Historic spacecraft, fragments of far away worlds, and maps of the galaxy make outer space seem completely within reach. That's the magic of The Adler Planetarium. From the moment visitors pass through the Clark Family Welcome Gallery?a portal of aluminum tubing, fabric, and video projections?they embark on a journey through space, time, and imagination.
Chicago might be far from any ocean, but that obstacle didn't stop it from pioneering the first permanent inland saltwater aquarium in the country. Thanks to civic leader John G. Shedd’s drive and contribution of $3 million paid for nearly a million gallons of seawater transported by rail from Florida’s coast, by 1930 the city hosted exhibits large enough to accommodate a wide variety of marine species–sea mammals as well as fish.
Today, Shedd’s dream continues to thrive with the aquarium’s scores of undersea creatures—from sharks and dolphins to vibrant sea cucumbers—showcased in educational, eye-catching exhibits. The permanent collection spirits visitors from the Great Lakes to the Amazon River to the waters of the Arctic Circle. The resident critters often share their turf with temporary guests such as sea jellies and stingrays, who fill dramatic special exhibits.
The most exciting animal encounters, however, may come via the year-round aquatic show. Trainers demonstrate the natural behaviors of sea lions, dolphins, and even beluga whales. They have some four-legged company, too: a trio of rescue dogs often appear alongside their finned adoptive family, demonstrating how learning through positive reinforcement transcends boundaries between species.
Beginners and seasoned yogis alike are welcome at 105F - Bikram Yoga Chicago. Here, instructors lead classes that are designed to lure students to their limits, providing a demanding physical challenge for all skill and fitness levels. Each of the three studio locations contains a practice room that is heated to 105 degrees with 40%?45% humidity, creating a sweat-inducing, tropical setting that aids practicers by loosening their muscles as they sink into each stretch.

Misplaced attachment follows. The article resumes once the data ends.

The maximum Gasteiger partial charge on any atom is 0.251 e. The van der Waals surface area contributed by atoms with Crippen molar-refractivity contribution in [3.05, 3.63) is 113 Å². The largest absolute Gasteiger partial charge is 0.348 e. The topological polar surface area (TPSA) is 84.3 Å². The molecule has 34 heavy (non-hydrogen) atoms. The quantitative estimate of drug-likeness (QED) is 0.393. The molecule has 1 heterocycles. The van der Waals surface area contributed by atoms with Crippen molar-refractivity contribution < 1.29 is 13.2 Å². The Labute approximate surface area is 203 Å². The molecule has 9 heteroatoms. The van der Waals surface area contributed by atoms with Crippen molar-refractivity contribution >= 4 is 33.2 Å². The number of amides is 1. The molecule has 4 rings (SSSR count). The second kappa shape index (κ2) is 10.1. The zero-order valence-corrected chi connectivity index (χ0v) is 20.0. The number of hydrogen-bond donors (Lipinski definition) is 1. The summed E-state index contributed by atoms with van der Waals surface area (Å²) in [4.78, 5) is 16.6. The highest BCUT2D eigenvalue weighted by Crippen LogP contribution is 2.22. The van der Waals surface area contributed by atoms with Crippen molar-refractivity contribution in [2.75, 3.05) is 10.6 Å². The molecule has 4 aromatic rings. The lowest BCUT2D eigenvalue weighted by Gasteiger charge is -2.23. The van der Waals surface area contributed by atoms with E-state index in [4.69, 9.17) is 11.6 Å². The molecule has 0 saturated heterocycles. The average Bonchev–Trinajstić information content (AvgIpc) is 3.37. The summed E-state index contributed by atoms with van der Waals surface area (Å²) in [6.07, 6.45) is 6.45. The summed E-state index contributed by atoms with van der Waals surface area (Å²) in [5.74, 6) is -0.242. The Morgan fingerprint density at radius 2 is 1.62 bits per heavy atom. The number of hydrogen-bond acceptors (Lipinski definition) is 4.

The 90-minute classes all follow the same sequence: two breathing exercises and 26 standing and seated asanas, which use deep twists and bends to methodically work organ systems and muscle groups throughout the entire body. Instructors slowly guide students into poses and ensure that they can perform each asana at a level that safely challenges their limits. Continued practice can help yogis hone their strength and endurance while also learning to maintain a greater sense of focus and mind-body awareness, even in the face of physical distractions like another student's Sudoku puzzle back tattoo.
Yes, Yoga Is a Sport
And Gianna Purcell is the reigning champion. Follow her journey to the top from her very first class at 105F in Chicago.
Today, millions of people live and thrive among the streets and skyscrapers of Chicago, but at one time the bustling metropolis had only one resident?namely, the city's apocryphal, somewhat legendary founder, Jean Baptist Point DuSable. A Haitian of French and African descent, DuSable was the first of Chicago's great African Americans, a company that includes the city's first black mayor, Harold Washington. In one of the DuSable Museum's standing exhibits, the Thomas Miller mosaics, portraits of DuSable and Washington peer out along with eight of the founding members of the museum?a constellation of lodestars reminding visitors to maintain Chicago's diverse heritage.